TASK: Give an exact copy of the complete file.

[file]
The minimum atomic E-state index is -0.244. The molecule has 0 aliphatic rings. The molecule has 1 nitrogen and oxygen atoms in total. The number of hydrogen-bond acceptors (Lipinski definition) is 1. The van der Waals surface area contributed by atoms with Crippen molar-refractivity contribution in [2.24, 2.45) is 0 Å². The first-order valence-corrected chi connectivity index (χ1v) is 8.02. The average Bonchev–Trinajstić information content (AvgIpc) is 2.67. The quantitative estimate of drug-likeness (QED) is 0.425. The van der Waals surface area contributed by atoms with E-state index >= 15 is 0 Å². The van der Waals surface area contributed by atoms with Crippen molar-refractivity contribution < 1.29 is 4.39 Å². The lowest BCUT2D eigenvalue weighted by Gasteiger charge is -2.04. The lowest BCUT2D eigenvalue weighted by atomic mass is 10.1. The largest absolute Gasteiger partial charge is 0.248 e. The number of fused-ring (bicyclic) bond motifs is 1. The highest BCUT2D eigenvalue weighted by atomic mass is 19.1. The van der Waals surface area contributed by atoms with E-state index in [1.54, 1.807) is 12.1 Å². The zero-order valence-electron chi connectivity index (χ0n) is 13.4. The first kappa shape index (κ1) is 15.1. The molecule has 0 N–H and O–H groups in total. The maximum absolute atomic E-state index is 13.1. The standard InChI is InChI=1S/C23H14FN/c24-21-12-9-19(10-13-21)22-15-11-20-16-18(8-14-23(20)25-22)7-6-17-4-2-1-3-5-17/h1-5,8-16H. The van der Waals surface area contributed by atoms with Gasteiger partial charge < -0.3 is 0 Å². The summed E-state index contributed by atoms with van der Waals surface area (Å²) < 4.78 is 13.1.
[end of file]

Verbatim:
The minimum atomic E-state index is -0.244. The molecule has 0 aliphatic rings. The molecule has 1 nitrogen and oxygen atoms in total. The number of hydrogen-bond acceptors (Lipinski definition) is 1. The van der Waals surface area contributed by atoms with Crippen molar-refractivity contribution in [2.24, 2.45) is 0 Å². The first-order valence-corrected chi connectivity index (χ1v) is 8.02. The average Bonchev–Trinajstić information content (AvgIpc) is 2.67. The quantitative estimate of drug-likeness (QED) is 0.425. The van der Waals surface area contributed by atoms with E-state index >= 15 is 0 Å². The van der Waals surface area contributed by atoms with Crippen molar-refractivity contribution < 1.29 is 4.39 Å². The lowest BCUT2D eigenvalue weighted by Gasteiger charge is -2.04. The lowest BCUT2D eigenvalue weighted by atomic mass is 10.1. The largest absolute Gasteiger partial charge is 0.248 e. The number of fused-ring (bicyclic) bond motifs is 1. The highest BCUT2D eigenvalue weighted by atomic mass is 19.1. The van der Waals surface area contributed by atoms with E-state index in [1.54, 1.807) is 12.1 Å². The zero-order valence-electron chi connectivity index (χ0n) is 13.4. The first kappa shape index (κ1) is 15.1. The molecule has 0 N–H and O–H groups in total. The maximum absolute atomic E-state index is 13.1. The standard InChI is InChI=1S/C23H14FN/c24-21-12-9-19(10-13-21)22-15-11-20-16-18(8-14-23(20)25-22)7-6-17-4-2-1-3-5-17/h1-5,8-16H. The van der Waals surface area contributed by atoms with Gasteiger partial charge < -0.3 is 0 Å². The summed E-state index contributed by atoms with van der Waals surface area (Å²) < 4.78 is 13.1.